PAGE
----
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  5. "Pyry is really funny."

"Pyry is really funny."

Translation:Pyry on todella hauska.

July 14, 2020

6 Comments


https://www.duolingo.com/profile/sgkogan

Does "hauska" have positive or negative connotation? Like "you are funny - it's fun to spend time together", or "you are ridiculous, I despise you" ?


https://www.duolingo.com/profile/MikaLaari1

It has a positive connotation like Kristian already wrote. I'd just like to add that "hassu" means "funny" in the sense of "ridiculous", but still in a positive way.


https://www.duolingo.com/profile/Sarelle93

It's hard to tell with the voice how this name is pronounced. Can anyone type out out for me? Thank you!


https://www.duolingo.com/profile/KristianKumpula

If you're asking it to be typed according to the English writing system, then no, it's not possible. That's partially because it's very imprecise and inconsistent about how things are actually pronounced, and mostly because it only corresponds to sounds that exist in the English language, while none of the sounds used in the name "Pyry" actually exist in any common English dialects (except the /p/ sound, but only under certain conditions, more on that later). It can be written phonetically in IPA, which tells you exactly how it's pronounced provided you know how to read IPA. The Finnish writing system is a lot more precise and consistent than the English one, so it's no coincidence that when written in IPA, it looks very similar, because it's phonetically written like this: [ˈpyry]. If my understanding of the English writing system is correct, the "poo-roo" that you wrote is what you would probably pronounce like this: [ˈpʰuːɹuː]. That's very different from the correct pronunciation, I'm afraid.

In the likely event that these phonetic transcriptions are all Greek to you, I should unpack a few things. The brackets just indicate that it's a phonetic rather than a phonemic transcription (which would be indicated by slashes). This distinction is not relevant in this case. The little things that look like apostrophes are stress markers and indicate where the main stress is. The things in the second transcription that look like colons indicate that the vowel sounds are long. The vowel sounds in the first transcription don't have those because they are short. The ʰ symbol after the P indicates that the P is aspirated. The first transcription doesn't have that because all Finnish plosives, which include /p/, /t/, and /k/, are always unaspirated.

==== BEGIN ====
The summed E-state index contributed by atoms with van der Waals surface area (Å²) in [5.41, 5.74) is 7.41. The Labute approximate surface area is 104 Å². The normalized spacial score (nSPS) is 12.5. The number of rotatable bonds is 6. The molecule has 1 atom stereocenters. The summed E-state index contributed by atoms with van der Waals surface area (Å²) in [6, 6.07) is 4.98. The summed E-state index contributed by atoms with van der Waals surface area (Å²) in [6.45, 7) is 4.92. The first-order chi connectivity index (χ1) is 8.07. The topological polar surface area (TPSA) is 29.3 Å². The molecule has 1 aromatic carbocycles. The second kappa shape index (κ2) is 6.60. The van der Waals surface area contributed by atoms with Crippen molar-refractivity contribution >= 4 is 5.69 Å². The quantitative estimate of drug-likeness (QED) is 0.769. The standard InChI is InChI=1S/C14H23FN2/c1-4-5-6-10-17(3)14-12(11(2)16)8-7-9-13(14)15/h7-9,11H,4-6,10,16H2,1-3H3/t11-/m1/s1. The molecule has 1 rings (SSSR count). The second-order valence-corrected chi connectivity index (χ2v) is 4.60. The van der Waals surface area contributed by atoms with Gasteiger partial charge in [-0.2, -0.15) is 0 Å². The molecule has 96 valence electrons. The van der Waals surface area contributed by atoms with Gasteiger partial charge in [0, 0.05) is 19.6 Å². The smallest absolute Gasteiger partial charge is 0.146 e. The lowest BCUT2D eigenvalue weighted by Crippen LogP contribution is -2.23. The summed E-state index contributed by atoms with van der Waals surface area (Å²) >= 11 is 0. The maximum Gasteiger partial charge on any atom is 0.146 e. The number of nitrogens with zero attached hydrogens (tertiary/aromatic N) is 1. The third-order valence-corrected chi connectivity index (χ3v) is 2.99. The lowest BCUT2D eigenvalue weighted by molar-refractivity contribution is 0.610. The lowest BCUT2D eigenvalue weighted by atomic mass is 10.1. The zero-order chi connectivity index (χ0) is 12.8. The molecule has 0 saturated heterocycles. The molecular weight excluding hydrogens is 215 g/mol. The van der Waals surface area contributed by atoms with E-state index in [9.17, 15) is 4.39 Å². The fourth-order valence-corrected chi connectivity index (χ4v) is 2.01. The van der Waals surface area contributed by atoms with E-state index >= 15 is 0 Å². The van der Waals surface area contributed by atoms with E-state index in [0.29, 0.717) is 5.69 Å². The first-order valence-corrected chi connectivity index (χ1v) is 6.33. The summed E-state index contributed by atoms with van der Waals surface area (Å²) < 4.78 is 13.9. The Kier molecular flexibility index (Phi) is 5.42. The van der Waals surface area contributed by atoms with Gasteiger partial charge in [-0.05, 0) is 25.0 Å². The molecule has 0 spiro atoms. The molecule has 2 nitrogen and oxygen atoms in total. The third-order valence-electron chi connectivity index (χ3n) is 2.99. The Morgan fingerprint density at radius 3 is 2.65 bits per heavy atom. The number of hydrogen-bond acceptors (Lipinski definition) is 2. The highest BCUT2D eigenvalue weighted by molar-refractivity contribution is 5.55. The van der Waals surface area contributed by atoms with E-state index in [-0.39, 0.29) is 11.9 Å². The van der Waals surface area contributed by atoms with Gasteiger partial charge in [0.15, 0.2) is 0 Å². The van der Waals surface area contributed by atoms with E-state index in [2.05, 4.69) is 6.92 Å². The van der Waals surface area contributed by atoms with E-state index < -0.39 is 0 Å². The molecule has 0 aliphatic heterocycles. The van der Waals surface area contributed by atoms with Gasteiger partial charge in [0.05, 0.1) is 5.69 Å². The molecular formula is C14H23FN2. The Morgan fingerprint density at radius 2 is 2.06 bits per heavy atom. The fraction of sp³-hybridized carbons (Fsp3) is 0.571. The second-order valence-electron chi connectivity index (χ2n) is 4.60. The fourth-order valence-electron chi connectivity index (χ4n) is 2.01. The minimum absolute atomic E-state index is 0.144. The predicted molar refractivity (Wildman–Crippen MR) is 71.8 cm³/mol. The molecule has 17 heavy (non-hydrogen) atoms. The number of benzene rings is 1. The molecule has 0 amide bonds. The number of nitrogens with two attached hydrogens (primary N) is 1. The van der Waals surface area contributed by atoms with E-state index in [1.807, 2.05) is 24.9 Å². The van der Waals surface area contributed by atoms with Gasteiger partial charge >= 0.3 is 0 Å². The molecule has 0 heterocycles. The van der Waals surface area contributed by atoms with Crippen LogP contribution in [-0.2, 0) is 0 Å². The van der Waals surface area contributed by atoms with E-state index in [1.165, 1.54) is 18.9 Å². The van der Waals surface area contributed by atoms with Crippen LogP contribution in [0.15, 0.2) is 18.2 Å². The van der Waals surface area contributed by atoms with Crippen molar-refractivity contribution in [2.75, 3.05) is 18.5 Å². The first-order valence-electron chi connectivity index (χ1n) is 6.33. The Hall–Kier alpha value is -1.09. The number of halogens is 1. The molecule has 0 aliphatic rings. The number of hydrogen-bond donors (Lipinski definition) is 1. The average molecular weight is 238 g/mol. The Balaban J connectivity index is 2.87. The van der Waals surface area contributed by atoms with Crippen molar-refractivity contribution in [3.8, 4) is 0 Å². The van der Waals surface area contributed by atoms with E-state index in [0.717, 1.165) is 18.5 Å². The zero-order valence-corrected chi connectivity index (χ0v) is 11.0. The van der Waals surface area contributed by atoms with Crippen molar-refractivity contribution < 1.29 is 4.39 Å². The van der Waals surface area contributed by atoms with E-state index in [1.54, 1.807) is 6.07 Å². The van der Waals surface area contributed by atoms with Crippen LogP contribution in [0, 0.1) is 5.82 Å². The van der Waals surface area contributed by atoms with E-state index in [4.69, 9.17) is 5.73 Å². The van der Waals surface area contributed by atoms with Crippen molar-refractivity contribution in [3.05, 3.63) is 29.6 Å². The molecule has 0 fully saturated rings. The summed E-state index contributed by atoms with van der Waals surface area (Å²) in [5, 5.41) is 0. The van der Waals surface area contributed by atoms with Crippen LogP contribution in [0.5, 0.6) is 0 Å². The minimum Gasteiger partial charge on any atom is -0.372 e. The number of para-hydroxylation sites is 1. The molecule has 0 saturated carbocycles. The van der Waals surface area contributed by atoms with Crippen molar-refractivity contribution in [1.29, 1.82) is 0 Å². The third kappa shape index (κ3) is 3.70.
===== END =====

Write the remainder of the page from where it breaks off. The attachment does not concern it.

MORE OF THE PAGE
In English, plosives are almost always aspirated. One of the cases when they are not aspirated is when they are preceded by the /s/ sound in the same syllable, so a /p/ would be aspirated in the word "pin", but not in the word "spin". You can test this out by putting a piece of paper very close to your mouth and saying "pin". You'll most likely notice that the paper was pushed by the airflow from the aspiration. Then say "spin" and you'll most likely notice that the paper didn't move (or that it moved much less), in which case you've produced an unaspirated /p/. This is the /p/ sound you should use for this word and all Finnish words with the letter P in it.

The /r/ sound in Finnish, written phonetically as [r], is a voiced alveolar trill, also referred to as a "rolled R". If you're a native English speaker, it's likely that the /r/ sound you're using is a voiced alveolar approximant, written phonetically as [ɹ]. Since it seems that you've studied Spanish as well, you may already be familiar with the rolled R. The rolled R occurs in Spanish when there are two Rs in a row, for example in the word "arriba". This is the /r/ sound that always corresponds to the letter R in Finnish.

The [y] sound is one that disappeared from all common dialects of English as a result of the Great Vowel Shift some centuries ago if I recall correctly. It's basically the rounded variant of the [i] sound, which English does have. [i] is the vowel sound in the word "steal". Theoretically, all you need to do to turn it into an [y] sound is to purse your lips. By clicking on its symbol in this IPA chart you should hear exactly what it's supposed to sound like: https://www.ipachart.com/

When you compare it to the [u] sound in "poo-roo", you'll see it's quite different. You could also use the chart to compare [ɹ] and [r].

Edit: Wow, I didn't realise how long this post was going to be this long until I posted it. I guess I got a bit carried away.


https://www.duolingo.com/profile/pieni_chilipalko

Phonetics, phonology and IPA - guaranteed to get your blood pumping and fingers typing. :D

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